|From:||Mark J. Reed <markjreed@...>|
|Date:||Tuesday, May 2, 2006, 14:34|
So I have one of those automotive GPS units that speaks directions.
Since the database of place names is all text, such directions involve
text-to-speech. And I must say, I'm impressed at how natural it
sounds. I mean, it's still obviously artificial, but we've come a
long way from SAM.
Things I've noticed:
1. It doesn't make subphonemic positional distinctions. Initial /l/
is [L] instead of [l], and initial /t/ is [t] instead of [t_h]. The
latter is especially obvious in a phrase that occurs on my way to
work: "Turn right on Tabernacle St.". As part of the core vocabulary,
|Turn| is stored phonetically, and therefore has aspiration on the
/t/, but |Tabernacle| does not.
However, it does make positional distinctions when the two phones
contrast phonemically elsewhere. Thus, for instance, "Battle" is
correctly (for American) pronounced /badL=/ rather than */batL=/.
2. It generally does a good job guessing emphasis, but doesn't believe
in multiple primary stress. Thus, "I-75 South" (that is, the
southbound lanes of Interstate highway number 75) is pronounced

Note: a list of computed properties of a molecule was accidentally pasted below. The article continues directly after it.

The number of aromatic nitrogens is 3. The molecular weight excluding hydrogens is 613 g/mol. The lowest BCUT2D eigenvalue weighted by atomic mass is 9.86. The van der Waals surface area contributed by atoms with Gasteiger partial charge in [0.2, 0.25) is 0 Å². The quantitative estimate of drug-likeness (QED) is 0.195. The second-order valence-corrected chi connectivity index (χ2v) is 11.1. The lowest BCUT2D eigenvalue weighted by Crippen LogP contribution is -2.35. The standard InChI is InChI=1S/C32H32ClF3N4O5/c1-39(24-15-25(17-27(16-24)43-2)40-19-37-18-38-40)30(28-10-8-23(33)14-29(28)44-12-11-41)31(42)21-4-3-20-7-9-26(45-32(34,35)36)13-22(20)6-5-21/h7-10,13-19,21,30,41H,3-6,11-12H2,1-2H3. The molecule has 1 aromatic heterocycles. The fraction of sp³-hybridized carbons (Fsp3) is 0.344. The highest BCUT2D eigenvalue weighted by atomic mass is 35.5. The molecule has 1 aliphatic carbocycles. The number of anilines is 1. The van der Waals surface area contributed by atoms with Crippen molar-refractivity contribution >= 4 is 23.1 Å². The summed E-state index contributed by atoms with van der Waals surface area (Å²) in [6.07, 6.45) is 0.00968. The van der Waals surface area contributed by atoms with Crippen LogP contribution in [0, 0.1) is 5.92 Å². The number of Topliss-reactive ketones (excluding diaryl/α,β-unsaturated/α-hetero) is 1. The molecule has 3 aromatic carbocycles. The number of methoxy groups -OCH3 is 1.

"eye-seventy-FIVE-south", rather than the more natural-sounding "EYE
3. There are some odd interference effects. I'm not sure where these
come from. I assume it makes some attempt to emulate assimilaton,
because the flow is pretty good, but there are some really weird
artifacts. For instance, after a road name that ends in /l/, the /d/
in the word "road" comes out more like /z/ - e.g. "Roswell Road" comes
out sounding like "Roswell Rose". Any ideas on what could cause that
would be welcome...
4. But by far the most amusing utterances result from incorrect
acronym expansion. Due to a lack of imagination, several minor roads
around here - roads whose primary purpose is to provide a connection
between two more major roads - have names like "Canton Road
Connector". These are abbreviated "Canton Rd Conn" in the database,
which the unit cheerfully pronounces as "Canton Road Connecticut". :)
Similarly, the various Ind.(ustrial) roads have "Indiana" in their
Anyone here do research in this area? It must be a fascinating field.
Mark J. Reed <markjreed@...>